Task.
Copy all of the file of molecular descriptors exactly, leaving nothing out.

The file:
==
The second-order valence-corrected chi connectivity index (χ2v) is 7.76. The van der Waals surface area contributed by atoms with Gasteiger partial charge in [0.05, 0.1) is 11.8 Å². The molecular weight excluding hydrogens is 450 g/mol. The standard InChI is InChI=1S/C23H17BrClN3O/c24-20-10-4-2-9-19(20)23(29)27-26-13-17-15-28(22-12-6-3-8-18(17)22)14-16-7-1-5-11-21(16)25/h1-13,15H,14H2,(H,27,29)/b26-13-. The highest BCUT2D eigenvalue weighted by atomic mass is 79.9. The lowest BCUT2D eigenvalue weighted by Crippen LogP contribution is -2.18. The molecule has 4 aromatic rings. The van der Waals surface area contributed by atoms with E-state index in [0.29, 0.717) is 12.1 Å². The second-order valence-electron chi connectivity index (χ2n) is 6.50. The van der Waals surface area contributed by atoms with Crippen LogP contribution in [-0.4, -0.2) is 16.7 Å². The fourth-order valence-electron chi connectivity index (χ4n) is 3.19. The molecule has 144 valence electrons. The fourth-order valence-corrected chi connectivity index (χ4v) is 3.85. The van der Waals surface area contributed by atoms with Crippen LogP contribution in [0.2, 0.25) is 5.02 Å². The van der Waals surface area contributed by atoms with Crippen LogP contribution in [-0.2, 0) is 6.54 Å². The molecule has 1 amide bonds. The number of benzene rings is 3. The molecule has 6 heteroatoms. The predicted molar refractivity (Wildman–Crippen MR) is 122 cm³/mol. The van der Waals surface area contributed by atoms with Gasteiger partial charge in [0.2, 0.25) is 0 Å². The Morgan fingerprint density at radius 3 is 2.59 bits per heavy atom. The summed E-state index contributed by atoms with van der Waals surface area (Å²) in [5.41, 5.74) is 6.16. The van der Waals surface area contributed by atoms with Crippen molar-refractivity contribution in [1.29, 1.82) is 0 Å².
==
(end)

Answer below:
The second-order valence-corrected chi connectivity index (χ2v) is 7.76. The van der Waals surface area contributed by atoms with Gasteiger partial charge in [0.05, 0.1) is 11.8 Å². The molecular weight excluding hydrogens is 450 g/mol. The standard InChI is InChI=1S/C23H17BrClN3O/c24-20-10-4-2-9-19(20)23(29)27-26-13-17-15-28(22-12-6-3-8-18(17)22)14-16-7-1-5-11-21(16)25/h1-13,15H,14H2,(H,27,29)/b26-13-. The highest BCUT2D eigenvalue weighted by atomic mass is 79.9. The lowest BCUT2D eigenvalue weighted by Crippen LogP contribution is -2.18. The molecule has 4 aromatic rings. The van der Waals surface area contributed by atoms with E-state index in [0.29, 0.717) is 12.1 Å². The second-order valence-electron chi connectivity index (χ2n) is 6.50. The van der Waals surface area contributed by atoms with Crippen LogP contribution in [-0.4, -0.2) is 16.7 Å². The fourth-order valence-electron chi connectivity index (χ4n) is 3.19. The molecule has 144 valence electrons. The fourth-order valence-corrected chi connectivity index (χ4v) is 3.85. The van der Waals surface area contributed by atoms with Crippen LogP contribution in [0.2, 0.25) is 5.02 Å². The van der Waals surface area contributed by atoms with Crippen LogP contribution in [-0.2, 0) is 6.54 Å². The molecule has 1 amide bonds. The number of benzene rings is 3. The molecule has 6 heteroatoms. The predicted molar refractivity (Wildman–Crippen MR) is 122 cm³/mol. The van der Waals surface area contributed by atoms with Gasteiger partial charge in [0.2, 0.25) is 0 Å². The Morgan fingerprint density at radius 3 is 2.59 bits per heavy atom. The summed E-state index contributed by atoms with van der Waals surface area (Å²) in [5.41, 5.74) is 6.16. The van der Waals surface area contributed by atoms with Crippen molar-refractivity contribution in [1.29, 1.82) is 0 Å².